Researchers have begun to consider human capital at the unit level as a collective set of capacities for management to utilize see, e. Although interest in human capital is generating a large body of research, it is potentially limited by its focus on one element, the A within the AMO model. After a decision about which HR practices to include in any study, there remains the issue of how much detail to seek.
For example, it is possible with respect to training to ask about the presence of a training policy, hours of training provided, off-the-job versus on-the-job training, and so on. Indeed, the amount of formal training provision is one of the most frequently included items in studies of HRM. However, this is not without problems since it might refer to a goal to provide specified hours, it might refer to off-the-job formal training but ignore informal and incidental learning, and it may apply to only some of the employees.
In short, even if the relevant HR practices can be identified, there are unresolved research questions about the level of detail and how far this should be standardized across practices. A further and increasingly widely researched question is who should provide information about HR practices.
Senior managers in HR departments may report that a practice such as universal annual appraisal is a firm company policy. However, employees will be in a better position to report whether they have actually received an appraisal in the past year or whether they have perceived and are actually aware of specific policies and practices even if they have not directly experienced them.
An example might be policies and practices related to bullying and harassment. Therefore, while much of the research on HR practices has obtained information from senior managers, there is a strong case for collecting information from employees. This may not only increase accuracy, but also enhance reliability.
However, the attractions of collecting data from senior managers include the ability to compare across many organizations and to collect data swiftly at an organizational level to permit assessment against organizational-level outcomes. While it is possible to aggregate employee data, collecting such data across many organizations is a complex and time-consuming activity.
An alternative is to focus on an important category of employees and ask about the HR practices that apply to this group. This can offer some advantages in accuracy over asking about the workforce as a whole, but it risks ignoring the HR practices applied to the remainder of the workforce. Researchers need to give consideration to the choice of response categories when collecting information about HR practices. Once again, the published research displays a wide range of approaches. When the questions are directed to managers, an alternative to asking for categorical answers is to ask about the percentage of workers who are likely to have experienced a particular practice.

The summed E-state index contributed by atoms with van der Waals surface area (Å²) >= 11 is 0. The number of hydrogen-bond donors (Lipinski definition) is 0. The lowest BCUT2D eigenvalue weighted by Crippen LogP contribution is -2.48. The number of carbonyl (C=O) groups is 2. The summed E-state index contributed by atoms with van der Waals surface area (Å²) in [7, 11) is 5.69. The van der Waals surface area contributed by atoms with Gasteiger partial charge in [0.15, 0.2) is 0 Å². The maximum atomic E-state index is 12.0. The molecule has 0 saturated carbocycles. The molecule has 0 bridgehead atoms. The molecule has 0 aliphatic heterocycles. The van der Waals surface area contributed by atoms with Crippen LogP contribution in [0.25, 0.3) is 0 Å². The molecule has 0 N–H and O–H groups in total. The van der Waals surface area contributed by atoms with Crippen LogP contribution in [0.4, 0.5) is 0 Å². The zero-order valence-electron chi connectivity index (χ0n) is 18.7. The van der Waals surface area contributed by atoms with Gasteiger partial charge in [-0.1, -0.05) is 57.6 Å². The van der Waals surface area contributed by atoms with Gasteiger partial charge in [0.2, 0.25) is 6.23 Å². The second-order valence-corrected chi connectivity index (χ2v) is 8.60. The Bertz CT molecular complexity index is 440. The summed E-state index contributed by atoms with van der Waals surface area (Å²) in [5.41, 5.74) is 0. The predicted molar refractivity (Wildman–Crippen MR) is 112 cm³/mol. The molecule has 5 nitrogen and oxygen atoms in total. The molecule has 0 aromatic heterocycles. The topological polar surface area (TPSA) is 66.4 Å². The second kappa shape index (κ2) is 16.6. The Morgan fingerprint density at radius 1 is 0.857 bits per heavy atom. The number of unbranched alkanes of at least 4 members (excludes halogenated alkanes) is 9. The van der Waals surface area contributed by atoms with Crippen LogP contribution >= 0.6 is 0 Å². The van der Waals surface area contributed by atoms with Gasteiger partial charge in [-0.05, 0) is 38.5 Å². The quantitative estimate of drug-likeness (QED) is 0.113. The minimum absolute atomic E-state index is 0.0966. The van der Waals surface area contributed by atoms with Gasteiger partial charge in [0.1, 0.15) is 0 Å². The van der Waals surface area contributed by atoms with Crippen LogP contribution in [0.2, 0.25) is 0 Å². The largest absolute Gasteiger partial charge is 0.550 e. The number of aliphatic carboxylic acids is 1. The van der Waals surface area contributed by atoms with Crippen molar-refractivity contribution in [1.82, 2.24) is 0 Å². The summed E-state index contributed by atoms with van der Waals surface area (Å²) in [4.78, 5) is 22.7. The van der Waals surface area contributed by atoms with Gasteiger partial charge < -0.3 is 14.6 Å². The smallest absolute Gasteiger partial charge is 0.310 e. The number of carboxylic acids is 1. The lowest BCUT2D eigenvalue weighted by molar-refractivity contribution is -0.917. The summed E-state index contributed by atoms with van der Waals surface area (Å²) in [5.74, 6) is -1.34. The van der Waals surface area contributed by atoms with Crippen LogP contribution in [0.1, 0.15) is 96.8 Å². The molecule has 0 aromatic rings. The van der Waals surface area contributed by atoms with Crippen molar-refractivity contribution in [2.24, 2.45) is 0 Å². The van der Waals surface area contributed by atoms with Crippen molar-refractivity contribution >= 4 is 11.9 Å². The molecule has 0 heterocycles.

This permits a more flexible response, although the accuracy of such responses is open to question and they present potential problems of aggregation, particularly if different practices apply to different categories of employees. There are therefore choices concerning the approach to adopt for response categories, with no consensus in sight. A final issue concerns how to aggregate practices. This issue was first addressed some years ago by Delery and Doty who tested competing theories and different ways of combining data to address both external fit, through a contingency approach linking practices to strategy, and internal fit, based on a simple count of practices in place and a configurational model that examined interactions between bundles of practices.
It was found that there was no clear advantage to a configurational model. Subramony and Jiang et al. The most widely used approach over the years has been to provide a count of the practices that are reported to be present on the grounds that a greater number of practices indicates the strength of the HR system and therefore increases the likelihood that they will have an impact.
Although this is a plausible argument, it ignores the likelihood that certain practices will be more important than others. It also supports a universalist model that holds that the same broad set of practices applies, irrespective of the context and strategy, a view that is not well supported by the research and that supporters of contingency theory find inherently implausible. This brief overview has shown that there are major problems in conceptualizing and operationalizing the presence and application of the HR practices that constitute the HRM system.